Is Alonso to replace downbeat Button
With Alonso telling NBC that he would not be driving a Mercedes powered car next year – discounting the possibility of a sabbatical – it leaves only two options for the Spanish Samurai. Mclaren-Honda or, staggeringly, staying at Ferrari..
“Look the most important thing is Jules. We hope that when we arrive in Austin we have received good news. As to my future is not important and as I said in Japan, my future is already set – or already set in my mind for some months. Now we are finalising everything, it is not a big thing. You need to be patient, you need to wait a little bit. I cannot say anything until everything is completely done but it’s good and I will do the best for my future and the best for the future of Ferrari because it is the team that I love. When you know it you will say ‘it was so obvious you will do that'”
Jenson Button qualified 4th in Sochi and his demeanor in respective TV interviews afterwards seemed decidedly distant – something that was picked up by the BBC’s presenters. After qualifying fourth – his best dry weather grid position of the year – he stated “We were strong but then this morning we were nowhere. The important thing is we kept our heads and had a much better car in qualifying. It’s difficult for everyone out there in terms of are you going to get your tyres working for timed laps and also with the temperature, so it was nice to get that lap in.”
After the race he seemed similarly troubled and once again Suzi Perry, Eddie Jordan and David Coulthard wrestled with the question, what was wrong with Jense.. could it be sayonara to the Frome Flyer.
With one of the most unusual ‘silly season’s’ in progress, it is making for fascinating viewing for when the dust settles. Today also represents the departure of Il Padrino and the coronation of Sergio Marchionne and undoubtedly many of the mysteries will be clarified in the forthcoming weeks before the circus arrives in Austin, Texas at the beginning of November.
(sourced from GMM with TJ13 comment)
No team orders as Red Bull concedes title for Ricciardo
Red Bull has decided against boosting Daniel Ricciardo’s slim championship hopes by making departing Sebastian Vettel the team ‘number 2’. After a difficult weekend in Russia, Australian Ricciardo is now a distant 92 points behind championship leader Lewis Hamilton — with only 100 more on offer over the final three grands prix of 2014. “Daniel would have to win all three,” Red Bull chief Christian Horner is quoted by Auto Motor und Sport, “and the Mercedes drivers not finish.”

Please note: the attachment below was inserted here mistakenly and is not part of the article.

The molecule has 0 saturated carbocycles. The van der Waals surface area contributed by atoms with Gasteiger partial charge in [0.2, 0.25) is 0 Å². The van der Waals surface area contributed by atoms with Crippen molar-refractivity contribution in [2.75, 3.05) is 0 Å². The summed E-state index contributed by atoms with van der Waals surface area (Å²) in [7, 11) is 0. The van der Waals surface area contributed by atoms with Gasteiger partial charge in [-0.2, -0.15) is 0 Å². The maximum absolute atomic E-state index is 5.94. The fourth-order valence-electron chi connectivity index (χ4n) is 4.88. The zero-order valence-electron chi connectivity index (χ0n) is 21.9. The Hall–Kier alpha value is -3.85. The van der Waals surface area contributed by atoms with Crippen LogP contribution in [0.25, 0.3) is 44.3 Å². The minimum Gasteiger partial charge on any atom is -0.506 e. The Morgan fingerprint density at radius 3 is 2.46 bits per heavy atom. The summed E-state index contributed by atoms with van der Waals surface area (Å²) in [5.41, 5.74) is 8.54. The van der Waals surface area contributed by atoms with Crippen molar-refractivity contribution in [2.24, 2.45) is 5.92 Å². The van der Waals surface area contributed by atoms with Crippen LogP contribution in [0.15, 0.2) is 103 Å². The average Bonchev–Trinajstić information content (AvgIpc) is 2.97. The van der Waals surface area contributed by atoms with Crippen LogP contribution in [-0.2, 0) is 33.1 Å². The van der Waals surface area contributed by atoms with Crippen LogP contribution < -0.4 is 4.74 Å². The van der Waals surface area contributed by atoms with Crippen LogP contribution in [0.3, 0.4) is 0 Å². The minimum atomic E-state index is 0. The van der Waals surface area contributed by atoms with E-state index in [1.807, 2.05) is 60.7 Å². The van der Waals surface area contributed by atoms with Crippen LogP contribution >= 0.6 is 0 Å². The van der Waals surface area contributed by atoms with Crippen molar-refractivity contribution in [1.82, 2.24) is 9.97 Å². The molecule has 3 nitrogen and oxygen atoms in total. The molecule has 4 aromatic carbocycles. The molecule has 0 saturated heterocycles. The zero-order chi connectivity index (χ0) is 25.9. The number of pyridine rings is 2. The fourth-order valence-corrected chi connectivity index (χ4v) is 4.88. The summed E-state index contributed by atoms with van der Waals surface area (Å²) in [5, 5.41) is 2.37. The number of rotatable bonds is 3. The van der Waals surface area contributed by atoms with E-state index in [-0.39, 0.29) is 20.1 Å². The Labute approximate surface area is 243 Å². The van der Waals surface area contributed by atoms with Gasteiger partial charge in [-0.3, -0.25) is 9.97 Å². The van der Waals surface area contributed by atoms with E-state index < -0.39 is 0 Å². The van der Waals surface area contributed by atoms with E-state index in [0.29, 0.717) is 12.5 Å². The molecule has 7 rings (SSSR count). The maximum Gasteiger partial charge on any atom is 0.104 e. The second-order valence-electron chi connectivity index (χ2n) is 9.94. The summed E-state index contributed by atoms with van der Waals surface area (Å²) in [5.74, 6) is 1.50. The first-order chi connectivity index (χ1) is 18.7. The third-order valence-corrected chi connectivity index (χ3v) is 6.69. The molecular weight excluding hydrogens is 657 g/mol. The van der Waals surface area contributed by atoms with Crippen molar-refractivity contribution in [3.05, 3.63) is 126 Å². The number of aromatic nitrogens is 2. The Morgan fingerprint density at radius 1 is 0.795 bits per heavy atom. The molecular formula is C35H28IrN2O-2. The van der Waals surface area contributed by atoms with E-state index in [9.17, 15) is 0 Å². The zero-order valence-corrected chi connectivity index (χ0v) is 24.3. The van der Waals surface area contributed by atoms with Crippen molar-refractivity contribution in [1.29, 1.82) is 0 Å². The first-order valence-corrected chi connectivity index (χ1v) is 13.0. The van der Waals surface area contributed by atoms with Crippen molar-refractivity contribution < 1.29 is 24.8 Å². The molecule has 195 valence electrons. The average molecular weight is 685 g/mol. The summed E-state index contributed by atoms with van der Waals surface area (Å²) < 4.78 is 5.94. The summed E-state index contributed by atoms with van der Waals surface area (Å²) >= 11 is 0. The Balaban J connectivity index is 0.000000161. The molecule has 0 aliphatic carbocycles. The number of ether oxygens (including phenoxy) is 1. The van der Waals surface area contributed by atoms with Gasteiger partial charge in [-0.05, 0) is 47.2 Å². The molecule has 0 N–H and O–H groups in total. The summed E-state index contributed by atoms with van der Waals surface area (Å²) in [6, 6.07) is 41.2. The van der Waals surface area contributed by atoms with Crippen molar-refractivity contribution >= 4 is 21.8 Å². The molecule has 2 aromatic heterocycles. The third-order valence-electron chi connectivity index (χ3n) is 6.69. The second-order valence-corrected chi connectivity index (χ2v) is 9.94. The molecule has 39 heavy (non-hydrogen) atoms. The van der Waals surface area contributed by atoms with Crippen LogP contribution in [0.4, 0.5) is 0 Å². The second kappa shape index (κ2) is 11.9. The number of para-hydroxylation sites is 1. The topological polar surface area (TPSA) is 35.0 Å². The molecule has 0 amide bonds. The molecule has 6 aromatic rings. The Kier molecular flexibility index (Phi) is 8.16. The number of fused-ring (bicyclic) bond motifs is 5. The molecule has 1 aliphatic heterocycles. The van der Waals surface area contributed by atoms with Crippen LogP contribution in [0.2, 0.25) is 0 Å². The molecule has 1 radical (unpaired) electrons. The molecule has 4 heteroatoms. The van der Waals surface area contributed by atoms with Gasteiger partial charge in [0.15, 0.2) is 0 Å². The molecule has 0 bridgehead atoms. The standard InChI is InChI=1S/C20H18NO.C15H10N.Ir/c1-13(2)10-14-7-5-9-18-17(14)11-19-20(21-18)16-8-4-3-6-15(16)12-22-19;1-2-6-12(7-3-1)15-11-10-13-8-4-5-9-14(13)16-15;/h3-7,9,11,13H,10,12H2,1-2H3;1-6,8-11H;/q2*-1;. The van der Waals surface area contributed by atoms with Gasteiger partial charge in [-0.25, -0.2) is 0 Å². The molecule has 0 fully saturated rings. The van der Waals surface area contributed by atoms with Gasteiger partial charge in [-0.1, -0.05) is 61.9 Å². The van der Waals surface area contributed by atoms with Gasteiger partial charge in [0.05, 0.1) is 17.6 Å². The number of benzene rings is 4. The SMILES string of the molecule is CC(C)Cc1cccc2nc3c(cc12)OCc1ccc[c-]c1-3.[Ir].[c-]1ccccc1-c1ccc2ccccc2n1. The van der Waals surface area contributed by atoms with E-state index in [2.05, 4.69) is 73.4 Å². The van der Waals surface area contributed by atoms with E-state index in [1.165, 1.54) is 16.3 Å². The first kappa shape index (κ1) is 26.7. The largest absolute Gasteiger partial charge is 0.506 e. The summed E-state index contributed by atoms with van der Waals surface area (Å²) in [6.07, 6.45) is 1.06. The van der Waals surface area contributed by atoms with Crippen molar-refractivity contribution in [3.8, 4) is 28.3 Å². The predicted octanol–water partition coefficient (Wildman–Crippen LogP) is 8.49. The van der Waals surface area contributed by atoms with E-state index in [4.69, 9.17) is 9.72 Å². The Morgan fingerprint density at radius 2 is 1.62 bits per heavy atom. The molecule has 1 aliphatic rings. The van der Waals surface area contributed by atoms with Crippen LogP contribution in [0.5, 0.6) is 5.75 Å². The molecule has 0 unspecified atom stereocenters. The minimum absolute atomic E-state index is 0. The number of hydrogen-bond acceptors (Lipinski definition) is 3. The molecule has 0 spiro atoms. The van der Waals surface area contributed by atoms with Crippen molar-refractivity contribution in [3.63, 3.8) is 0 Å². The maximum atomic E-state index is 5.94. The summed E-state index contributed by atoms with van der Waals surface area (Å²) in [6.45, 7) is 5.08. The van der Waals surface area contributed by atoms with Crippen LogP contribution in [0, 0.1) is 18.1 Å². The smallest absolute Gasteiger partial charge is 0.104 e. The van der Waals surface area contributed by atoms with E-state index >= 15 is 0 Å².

“I think it’s just between Lewis and Nico now,” he was quoted as saying elsewhere. When running behind the seemingly Ferrari-bound Vettel on Sunday, Ricciardo pleaded over the radio early in the race that he could be driving quicker than his teammate. It was the obvious request for a team order.
“Looking at the championship standings,” Horner explained afterwards, “team orders at this point don’t make much sense.” Red Bull’s decision to part on the best possible terms with Vettel might be an order right from the top, with team owner Dietrich Mateschitz having groomed the four-time world champion from boyhood.
Billionaire Mateschitz told Salzburger Nachrichten newspaper on Sunday: “Vettel is now excluded from all developments that we are doing for next year’s car. But that doesn’t mean that we are going to give him inferior material to Ricciardo. He will be treated identically in all of the remaining races,” he insisted.
TJ13 comment: Of course it is perfectly natural that as drivers move they will receive no data on the next season’s car although with the complex nature of these cars and the rate of development – it is questionable just how much they would carry over. Whatever, it has been a seasoned practice for decades.
“…He will be treated identically in all of the remaining races..” The Vettel fan will automatically ask if this is relative to his first five years with the team where he has been the favoured son generally or in relation to his annus horibbilus of 2014 where anything that could go wrong has done. Although the cynically minded would question why has RBR been providing inferior material most of the year…
It would be simple to suggest that with Daniel aboard the Red Bull express, the team lost interest in their quadruple champion but at times it has seemed that as with all driver projects that are run by the rabid Helmut Marko – once you have reached your sell-by date you have limited days as a fixture.
TJ13 believes as a result of Red Bull’s programme and the remuneration (or lack of) they paid to their 2 and 3 times world champion, over the next 5-10 years, the life span of an F1 career – even for a successful driver – will be drastically shortened to around 4-6 years. Teams will spend their cash on cars, not as Ferrari did this year… 64M euros on drivers.
Lauda watch – A tribute to Mercedes
A once regular feature has fallen by the wayside during 2014. Much of the reason for this is because the Toto Wolff media diary, has scheduled vast quantities of Tot’s consciousness to be released on a daily basis. Yes, hard to believe Niki has been somewhat eclipsed in the media spotlight.
That said, Lauda does most of his pontificating on German TV, where he deftly switches hats between independent F1 commentator and Mercedes AMG F1 propaganda merchant extraordinaire.
TJ13 tweeted it’s congratulations to Ross Brawn minutes after the chequered flag fell and was surprised to hear the following comment from Lauda.
“When we started this Mercedes team together Ross Brawn, Paddy Lowe, Toto Wolff and myself – it was hard work. But in the second year we came from second to first”.